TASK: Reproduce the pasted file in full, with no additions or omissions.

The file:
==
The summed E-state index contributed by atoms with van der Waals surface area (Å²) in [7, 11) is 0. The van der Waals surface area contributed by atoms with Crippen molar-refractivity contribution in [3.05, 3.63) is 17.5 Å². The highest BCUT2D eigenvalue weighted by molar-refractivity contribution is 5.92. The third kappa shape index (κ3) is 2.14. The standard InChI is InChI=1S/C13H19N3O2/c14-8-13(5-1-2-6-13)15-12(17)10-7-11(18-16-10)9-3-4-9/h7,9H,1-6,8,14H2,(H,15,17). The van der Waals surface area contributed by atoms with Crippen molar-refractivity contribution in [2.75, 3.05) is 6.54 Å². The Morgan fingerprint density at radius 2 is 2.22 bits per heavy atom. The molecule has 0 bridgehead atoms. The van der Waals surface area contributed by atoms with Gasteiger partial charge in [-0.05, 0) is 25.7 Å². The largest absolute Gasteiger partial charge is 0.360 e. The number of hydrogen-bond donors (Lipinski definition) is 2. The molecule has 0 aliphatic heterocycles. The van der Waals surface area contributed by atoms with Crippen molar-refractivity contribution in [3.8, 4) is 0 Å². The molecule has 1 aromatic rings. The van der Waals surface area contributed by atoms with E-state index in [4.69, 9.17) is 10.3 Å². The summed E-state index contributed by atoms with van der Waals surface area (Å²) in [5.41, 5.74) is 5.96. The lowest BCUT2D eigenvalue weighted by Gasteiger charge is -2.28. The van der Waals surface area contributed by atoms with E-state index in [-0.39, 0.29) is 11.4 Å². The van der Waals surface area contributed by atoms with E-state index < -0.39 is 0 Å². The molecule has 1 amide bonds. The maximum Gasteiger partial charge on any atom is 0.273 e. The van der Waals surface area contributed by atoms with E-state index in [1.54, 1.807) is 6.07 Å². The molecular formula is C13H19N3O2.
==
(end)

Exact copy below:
The summed E-state index contributed by atoms with van der Waals surface area (Å²) in [7, 11) is 0. The van der Waals surface area contributed by atoms with Crippen molar-refractivity contribution in [3.05, 3.63) is 17.5 Å². The highest BCUT2D eigenvalue weighted by molar-refractivity contribution is 5.92. The third kappa shape index (κ3) is 2.14. The standard InChI is InChI=1S/C13H19N3O2/c14-8-13(5-1-2-6-13)15-12(17)10-7-11(18-16-10)9-3-4-9/h7,9H,1-6,8,14H2,(H,15,17). The van der Waals surface area contributed by atoms with Crippen molar-refractivity contribution in [2.75, 3.05) is 6.54 Å². The Morgan fingerprint density at radius 2 is 2.22 bits per heavy atom. The molecule has 0 bridgehead atoms. The van der Waals surface area contributed by atoms with Gasteiger partial charge in [-0.05, 0) is 25.7 Å². The largest absolute Gasteiger partial charge is 0.360 e. The number of hydrogen-bond donors (Lipinski definition) is 2. The molecule has 0 aliphatic heterocycles. The van der Waals surface area contributed by atoms with Crippen molar-refractivity contribution in [3.8, 4) is 0 Å². The molecule has 1 aromatic rings. The van der Waals surface area contributed by atoms with E-state index in [4.69, 9.17) is 10.3 Å². The summed E-state index contributed by atoms with van der Waals surface area (Å²) in [5.41, 5.74) is 5.96. The lowest BCUT2D eigenvalue weighted by Gasteiger charge is -2.28. The van der Waals surface area contributed by atoms with E-state index in [-0.39, 0.29) is 11.4 Å². The van der Waals surface area contributed by atoms with E-state index < -0.39 is 0 Å². The molecule has 1 amide bonds. The maximum Gasteiger partial charge on any atom is 0.273 e. The van der Waals surface area contributed by atoms with E-state index in [1.54, 1.807) is 6.07 Å². The molecular formula is C13H19N3O2.